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    will89's Middle Earth: Shadow of Mordor (PC)

    [January 18, 2018 09:09:43 AM]
    For my final play session of Shadow of Mordor, I continued the main story quests and aided the rebels. They were trying to obtain explosive powders to use against the orcs. I was quickly reminded of an interview I watched with an ex-CIA operative said in regards to the Rebel Alliance in Star Wars. She said that insurgents think of themselves as the Rebel Alliance fighting the Empire. They often compare the US to the Empire. While there are drastic differences between our country and tyrannical hegemony, others outside the US might not see it this way.
    Shadow of Mordor’s rebel groups reminded me of this and made me think of it in a similar light. I also wondered whether it had the same effect as Star Wars on US citizens and non-citizens. Do US players play through the game without any consideration as to similarities and just capitalize on the feelings of vicarious glory? Are non-citizens playing the game and thinking of the orcs as the US and themselves as the rebels, rallying to overthrow them? The game likely would not have the success it did if the term “rebels” had been replaced with “insurgents.”
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    [January 17, 2018 10:09:44 AM]
    For my second play session, I delved into some of the side quests available in the game. Those I ended up playing revolved around freeing slaves and captives, both orcs and humans. This reminded of John Brown and his actions as an abolitionist. I found it really cool to have the ability to free slaves and fight alongside them for a greater cause. The developers even went farther than just freeing slaves, and having arcs built around this.
    I hope to see this in future games as it gave a sense of pride. This pride came slightly from freeing the slaves, but more when I realized it was similar to the history of the United States. These actions also illustrated a mental picture on what might have happened during the events leading up to the civil war. By this, I mean missions could have paralleled those encountered in the game. An example would be freeing slaves, then overthrowing a war chief. This could have been similar to freeing slaves and overthrowing the plantation owner or something of the like.
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    [January 16, 2018 11:43:18 AM]
    Middle Earth: Shadow of Mordor, while pleasing to in many aspects, contains several ethical dilemmas that may cause some to put down the game before even progressing past the first 20 minutes. The protagonist, Talion, is introduced in an enigmatic realm between life and death. There are bodies surrounding him, and blood trickling from their fresh corpses. If the player isn't squeamish around blood and continues to play, the game builds a bond between the protagonist and his wife and son. It is only minutes into the game when all three are captured. Here, the player is introduced to a very graphic scene.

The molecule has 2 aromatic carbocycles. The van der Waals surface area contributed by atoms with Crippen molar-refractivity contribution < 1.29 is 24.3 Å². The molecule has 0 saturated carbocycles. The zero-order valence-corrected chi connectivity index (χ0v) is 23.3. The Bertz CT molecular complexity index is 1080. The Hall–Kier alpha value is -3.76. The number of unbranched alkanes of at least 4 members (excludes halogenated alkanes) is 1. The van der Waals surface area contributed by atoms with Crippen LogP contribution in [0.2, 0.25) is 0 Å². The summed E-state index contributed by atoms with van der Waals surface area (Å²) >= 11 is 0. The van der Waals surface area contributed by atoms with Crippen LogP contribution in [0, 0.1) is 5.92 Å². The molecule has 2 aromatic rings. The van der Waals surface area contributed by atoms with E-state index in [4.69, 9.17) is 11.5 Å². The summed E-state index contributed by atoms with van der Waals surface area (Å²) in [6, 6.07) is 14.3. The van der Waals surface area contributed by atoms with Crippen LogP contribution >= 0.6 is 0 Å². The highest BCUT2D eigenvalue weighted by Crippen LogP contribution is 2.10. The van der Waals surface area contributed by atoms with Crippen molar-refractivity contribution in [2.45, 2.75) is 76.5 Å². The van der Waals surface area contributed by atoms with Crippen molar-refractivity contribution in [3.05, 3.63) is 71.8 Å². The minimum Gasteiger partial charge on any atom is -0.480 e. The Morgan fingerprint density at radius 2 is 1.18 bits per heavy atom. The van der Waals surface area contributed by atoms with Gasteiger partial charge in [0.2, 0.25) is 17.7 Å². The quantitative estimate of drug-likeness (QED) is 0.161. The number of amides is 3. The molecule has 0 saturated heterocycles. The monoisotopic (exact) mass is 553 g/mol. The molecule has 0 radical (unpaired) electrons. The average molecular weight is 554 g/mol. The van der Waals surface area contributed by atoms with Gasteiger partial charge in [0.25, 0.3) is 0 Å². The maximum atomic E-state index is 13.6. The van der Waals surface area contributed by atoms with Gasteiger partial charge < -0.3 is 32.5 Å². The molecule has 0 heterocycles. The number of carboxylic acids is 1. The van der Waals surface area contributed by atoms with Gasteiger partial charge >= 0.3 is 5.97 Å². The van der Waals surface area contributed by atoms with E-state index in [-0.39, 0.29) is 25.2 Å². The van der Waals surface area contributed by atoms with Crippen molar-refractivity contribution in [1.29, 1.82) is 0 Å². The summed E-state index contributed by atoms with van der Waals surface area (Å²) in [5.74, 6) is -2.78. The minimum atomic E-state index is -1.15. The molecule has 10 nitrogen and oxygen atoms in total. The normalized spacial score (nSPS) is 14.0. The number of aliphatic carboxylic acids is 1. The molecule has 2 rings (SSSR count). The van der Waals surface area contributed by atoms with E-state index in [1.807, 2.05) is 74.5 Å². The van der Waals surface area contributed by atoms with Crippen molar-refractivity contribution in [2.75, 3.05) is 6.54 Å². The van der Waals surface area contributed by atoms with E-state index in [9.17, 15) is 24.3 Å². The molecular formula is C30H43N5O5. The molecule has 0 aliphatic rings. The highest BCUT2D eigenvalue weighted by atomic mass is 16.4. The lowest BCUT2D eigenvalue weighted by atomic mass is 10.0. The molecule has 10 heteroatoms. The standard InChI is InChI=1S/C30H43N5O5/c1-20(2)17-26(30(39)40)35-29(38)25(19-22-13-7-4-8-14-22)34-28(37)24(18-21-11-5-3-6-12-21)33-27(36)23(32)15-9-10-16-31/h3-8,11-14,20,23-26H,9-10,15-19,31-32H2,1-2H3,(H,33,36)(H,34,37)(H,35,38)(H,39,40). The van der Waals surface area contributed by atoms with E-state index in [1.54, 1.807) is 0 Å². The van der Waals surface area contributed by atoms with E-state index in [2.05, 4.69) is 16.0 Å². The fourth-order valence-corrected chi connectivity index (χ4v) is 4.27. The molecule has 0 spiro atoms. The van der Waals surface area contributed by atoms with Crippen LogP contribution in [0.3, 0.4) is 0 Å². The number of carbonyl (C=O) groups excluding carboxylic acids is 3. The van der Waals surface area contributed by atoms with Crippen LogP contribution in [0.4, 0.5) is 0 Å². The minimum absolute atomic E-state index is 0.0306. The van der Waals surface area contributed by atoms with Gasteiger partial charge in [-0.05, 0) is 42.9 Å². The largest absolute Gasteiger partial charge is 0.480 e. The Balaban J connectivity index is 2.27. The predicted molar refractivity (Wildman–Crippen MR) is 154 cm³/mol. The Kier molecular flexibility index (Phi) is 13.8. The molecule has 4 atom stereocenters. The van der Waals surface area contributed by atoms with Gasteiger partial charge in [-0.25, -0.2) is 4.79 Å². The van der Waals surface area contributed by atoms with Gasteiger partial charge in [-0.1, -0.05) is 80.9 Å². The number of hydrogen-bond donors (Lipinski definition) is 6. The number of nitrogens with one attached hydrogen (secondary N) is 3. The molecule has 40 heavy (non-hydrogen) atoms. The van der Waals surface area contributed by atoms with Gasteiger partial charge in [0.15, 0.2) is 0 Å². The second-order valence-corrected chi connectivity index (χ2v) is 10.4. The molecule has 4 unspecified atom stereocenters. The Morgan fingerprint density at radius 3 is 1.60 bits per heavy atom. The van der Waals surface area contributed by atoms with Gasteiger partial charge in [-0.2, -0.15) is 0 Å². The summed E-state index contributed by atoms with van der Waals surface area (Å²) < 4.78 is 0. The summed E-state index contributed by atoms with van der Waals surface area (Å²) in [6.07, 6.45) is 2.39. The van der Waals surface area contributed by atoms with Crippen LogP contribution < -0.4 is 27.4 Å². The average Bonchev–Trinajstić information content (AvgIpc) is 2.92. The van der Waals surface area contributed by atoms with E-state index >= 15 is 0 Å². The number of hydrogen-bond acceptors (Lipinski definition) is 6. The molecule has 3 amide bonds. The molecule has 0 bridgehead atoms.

The enemy has captured all three and makes a blood sacrifice of each of them. To build the Talion’s motivation, flavor, and emotional ties with the player, the developers have the orcs kill off his son, wife, and then him. Talion pleads with the enemy before they slit each throat, but no mercy comes to his avail. While the game does not show flesh opening, this game could be a lot for the mind to handle. Another note of interest is how quickly the developers have Talion’s family killed. If they had waited and built the connection with the two more, would it have a more disastrous effect on the player’s mind?
    Shadow of Mordor is soaked in violence. It is easy for the player to feed their bloodlust, if any, because they are killing another species, orcs. If these were humans getting killed, there might be a feeling of guilt with each death and the polished graphics could add this. While not directly translatable, Lieutenant Colonel (retired) David Grossman highlights how in reality people enjoying killing. It isn’t until the adrenaline from a fight wears off, and the dead are examined that a range of negative emotions flood the killer. The game doesn’t favor examining faces and other parts from a first person view, the closest is the over-the-shoulder ranged mode, but this could have a detrimental effect if the enemies were human. On Killing details how a person’s empathy creates guilt after a kill. It is difficult to find the likeliness between human and orc, but other games utilize humans as enemies. These games require the player to differentiate between reality and the game or the player could be overwhelmed with guilt.
    After doing some research on the game, I found the game had done sponsored advertising without announcing it had done such. While there has been controversy whether game reviews have a significant effect on the sales of games, the positive reviews could have only bolstered its sales. The developer, Monolith, ended up being investigated by the Federal Trade Commission who found Warner Brothers Home Entertainment violated the Federal Trade Commission Act. They received a slap on the wrist judgment and were told they had to mention their sponsor advertising in the future.
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    Status

    will89's Middle Earth: Shadow of Mordor (PC)

    Current Status: Playing

    GameLog started on: Tuesday 9 January, 2018

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